Joe Viturbo here once again,
What is “Big Joe’s Blu-Ray Buys” Quite simply, I finally got a Blu-Ray player. Now, I find myself faced with he decision of which movie to buy for it. In it’s initial advertisements, Blu-Ray was promoted as being top of the line, full of extras and the WAVE OF THE FUTURE. How does it hold-up? I put a lot of thought into my DVD purchases. My DVD’s represent me. My Blu-Rays have to fulfill the same role. I’m looking for movies that:
1. Benefit from the added detail and quality of High Definition – this will skew the picks towards visuals and actions but c’est la vie
2. I will watch multiple times and enjoy
3. I don’t already own – this guideline is somewhat flexible but I’m going to stick to it for now.
So, onto The Movie:
By way of contrast to (*deep breath*) James Cameron’s Avatar: Extended Collector’s Edition Blu-Ray, the Dark City (Director’s Cut) Blu-Ray is almost all commentary tracks. But more about that later. Dark City represents an impressive accomplishment made possible by several people with disparate visions working together to make something stunning, groundbreaking, and spectacular: tt’s a thinking man’s action movie. Dark City, particularly the Director’s Cut manages to keep the audience surprised and fixated on the movie from beginning to end. As a bit of a disclaimer, the Blu-Ray was released in 2008 but the movie was released in 1998
What’s going on:
The atypical protagonist, a Mr. John Murdoch, awakes in a bathtub in a hotel room. He leaves quickly after finding the body of a dead and mutilated woman in the bedroom. Unable to remember who he is or how he got there, he embarks upon a quest for answers. He soon learns that not only are the police after him, but there are also members of a shadow society that want to apprehend him as well. Things are not what they seem in Dark City.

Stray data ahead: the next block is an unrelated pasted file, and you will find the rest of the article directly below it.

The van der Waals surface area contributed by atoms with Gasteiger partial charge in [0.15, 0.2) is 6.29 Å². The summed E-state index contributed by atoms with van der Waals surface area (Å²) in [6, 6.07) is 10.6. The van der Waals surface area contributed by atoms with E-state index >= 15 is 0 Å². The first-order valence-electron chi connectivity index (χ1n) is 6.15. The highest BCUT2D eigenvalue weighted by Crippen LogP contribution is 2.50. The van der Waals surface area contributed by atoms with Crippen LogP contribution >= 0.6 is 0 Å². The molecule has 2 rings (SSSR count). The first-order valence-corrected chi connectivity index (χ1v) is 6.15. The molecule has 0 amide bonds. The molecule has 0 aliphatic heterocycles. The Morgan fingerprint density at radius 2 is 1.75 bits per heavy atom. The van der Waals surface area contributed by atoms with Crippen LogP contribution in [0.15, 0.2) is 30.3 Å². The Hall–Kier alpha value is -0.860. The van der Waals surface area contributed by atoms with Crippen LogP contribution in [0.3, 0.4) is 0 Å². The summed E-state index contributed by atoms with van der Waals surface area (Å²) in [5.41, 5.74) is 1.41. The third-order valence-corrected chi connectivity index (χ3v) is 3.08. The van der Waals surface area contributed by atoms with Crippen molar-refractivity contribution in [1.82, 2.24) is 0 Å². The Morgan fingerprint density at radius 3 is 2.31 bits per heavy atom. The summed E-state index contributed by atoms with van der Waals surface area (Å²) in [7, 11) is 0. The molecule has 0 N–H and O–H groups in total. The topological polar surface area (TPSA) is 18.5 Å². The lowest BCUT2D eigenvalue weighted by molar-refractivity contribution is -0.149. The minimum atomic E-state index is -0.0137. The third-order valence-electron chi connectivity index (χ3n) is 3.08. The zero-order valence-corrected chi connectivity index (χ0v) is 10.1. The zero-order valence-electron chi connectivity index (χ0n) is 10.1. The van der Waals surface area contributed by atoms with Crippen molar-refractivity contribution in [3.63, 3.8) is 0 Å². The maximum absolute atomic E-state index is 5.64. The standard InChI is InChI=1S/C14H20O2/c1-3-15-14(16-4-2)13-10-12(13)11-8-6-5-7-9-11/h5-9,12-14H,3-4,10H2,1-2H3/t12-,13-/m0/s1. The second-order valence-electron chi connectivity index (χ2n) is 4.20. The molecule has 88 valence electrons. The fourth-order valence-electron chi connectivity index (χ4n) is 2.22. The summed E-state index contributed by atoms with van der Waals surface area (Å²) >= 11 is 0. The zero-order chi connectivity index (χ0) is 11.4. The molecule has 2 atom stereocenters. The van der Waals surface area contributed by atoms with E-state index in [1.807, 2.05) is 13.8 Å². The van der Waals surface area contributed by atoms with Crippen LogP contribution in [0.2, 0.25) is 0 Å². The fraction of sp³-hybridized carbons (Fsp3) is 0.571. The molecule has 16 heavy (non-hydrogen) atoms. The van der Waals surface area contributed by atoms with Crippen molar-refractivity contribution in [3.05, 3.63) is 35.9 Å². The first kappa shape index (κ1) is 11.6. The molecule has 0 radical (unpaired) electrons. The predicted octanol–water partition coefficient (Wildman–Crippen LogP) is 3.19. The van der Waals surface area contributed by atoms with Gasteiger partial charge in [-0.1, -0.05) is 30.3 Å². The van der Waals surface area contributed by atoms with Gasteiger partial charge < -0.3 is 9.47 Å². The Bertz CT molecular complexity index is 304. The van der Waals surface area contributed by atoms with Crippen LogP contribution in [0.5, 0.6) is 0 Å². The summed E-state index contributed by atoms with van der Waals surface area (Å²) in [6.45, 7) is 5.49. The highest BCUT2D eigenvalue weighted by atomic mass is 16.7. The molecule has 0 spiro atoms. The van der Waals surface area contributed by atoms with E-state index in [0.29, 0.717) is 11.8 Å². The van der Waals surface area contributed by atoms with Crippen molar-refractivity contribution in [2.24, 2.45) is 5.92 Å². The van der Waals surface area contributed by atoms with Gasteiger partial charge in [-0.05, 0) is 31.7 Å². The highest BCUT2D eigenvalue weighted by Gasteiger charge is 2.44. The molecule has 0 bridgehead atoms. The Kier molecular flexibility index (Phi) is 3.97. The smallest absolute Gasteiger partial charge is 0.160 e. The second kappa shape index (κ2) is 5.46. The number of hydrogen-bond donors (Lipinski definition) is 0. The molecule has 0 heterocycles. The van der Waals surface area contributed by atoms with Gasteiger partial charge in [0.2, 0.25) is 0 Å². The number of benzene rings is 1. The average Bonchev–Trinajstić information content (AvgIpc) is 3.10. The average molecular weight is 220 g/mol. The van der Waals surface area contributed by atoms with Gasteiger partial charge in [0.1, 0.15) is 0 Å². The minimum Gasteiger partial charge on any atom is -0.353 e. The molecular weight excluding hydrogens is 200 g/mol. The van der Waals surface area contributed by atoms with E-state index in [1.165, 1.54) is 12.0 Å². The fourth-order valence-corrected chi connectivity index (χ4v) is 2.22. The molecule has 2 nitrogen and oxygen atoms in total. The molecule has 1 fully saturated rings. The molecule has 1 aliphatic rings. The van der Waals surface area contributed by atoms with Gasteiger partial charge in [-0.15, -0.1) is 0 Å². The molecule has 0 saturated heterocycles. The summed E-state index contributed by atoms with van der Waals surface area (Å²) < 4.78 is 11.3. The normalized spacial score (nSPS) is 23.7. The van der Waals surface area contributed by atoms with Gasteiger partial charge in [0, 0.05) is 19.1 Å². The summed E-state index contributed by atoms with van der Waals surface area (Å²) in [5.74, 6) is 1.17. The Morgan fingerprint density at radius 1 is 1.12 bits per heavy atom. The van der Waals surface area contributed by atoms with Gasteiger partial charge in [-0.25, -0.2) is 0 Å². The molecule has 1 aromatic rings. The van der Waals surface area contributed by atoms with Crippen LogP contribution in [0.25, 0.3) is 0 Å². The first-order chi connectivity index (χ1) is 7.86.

Most of the acting here is top-notch and Richard O’Brien is at his creepiest. You’re sure be surprised by Kiefer Sutherland, hamming it up in another of the roles typical of his post teenage/pre-24 years. William Hurt and Jennifer Connelly are here too but while Hurt’s portrayal is quiet and nuanced Connelly is just good set dressing. Alex Proyas made “The Crow” before this and wen on to make “I, Robot” and “Knowing” after this but those movies lack a certain restrained and calculated approach as seen in “Dark City”. It’s certainly his best film so far.
Let’s talk commentary tracks. There’s one by the Director Alex Proyas, one by the writers, David S. Goyer and Lem Dobbs, and (my favorite) a commentary track by Roger Ebert. The director of photography Dariusz Wolski, and production designer Patrick Tatopoulos even find a way to get in on the commentary action. I enjoy this movie and it’s surprising array of practical and visual effects. The two meld together seamlessly, influencing and feeding upon one another. The set design and overall look of the film is unique, alternating easily from retro to futuristic and back again. The editing and cinematography is equally impressive.
Just in case you’re on the fence:
My Favorite Feature: If you can’t tell by now, it’s all of the commentary racks, particularly Roger Ebert’s. Now that he can no longer speak with his own voice it is something to be cherished. Also, he constantly brings the film around to references to other, classic cinema.
Most Worthless Feature: This Blu-Ray includes the Theatrical Cut of this film and it is spectacularly spoilerific. If you want the movie to retain some of it’s mystery, I suggest that you skip it and go straight to the Director’s Cut. The only reason to watch it is that one of the commentary tracks is exclusive to the Theatrical Version. Again, though, this is probably one of the worst commentary tracks made available for the film because, while it does have some new insights, it’s also a frankenstein track, composed of clips from the other commentary tracks included with the Director’s Cut of the film.
I bought this one at Wal-Mart for $10.00 and I feel that it was worth every one of those copper-colored, zinc-fortified pennies.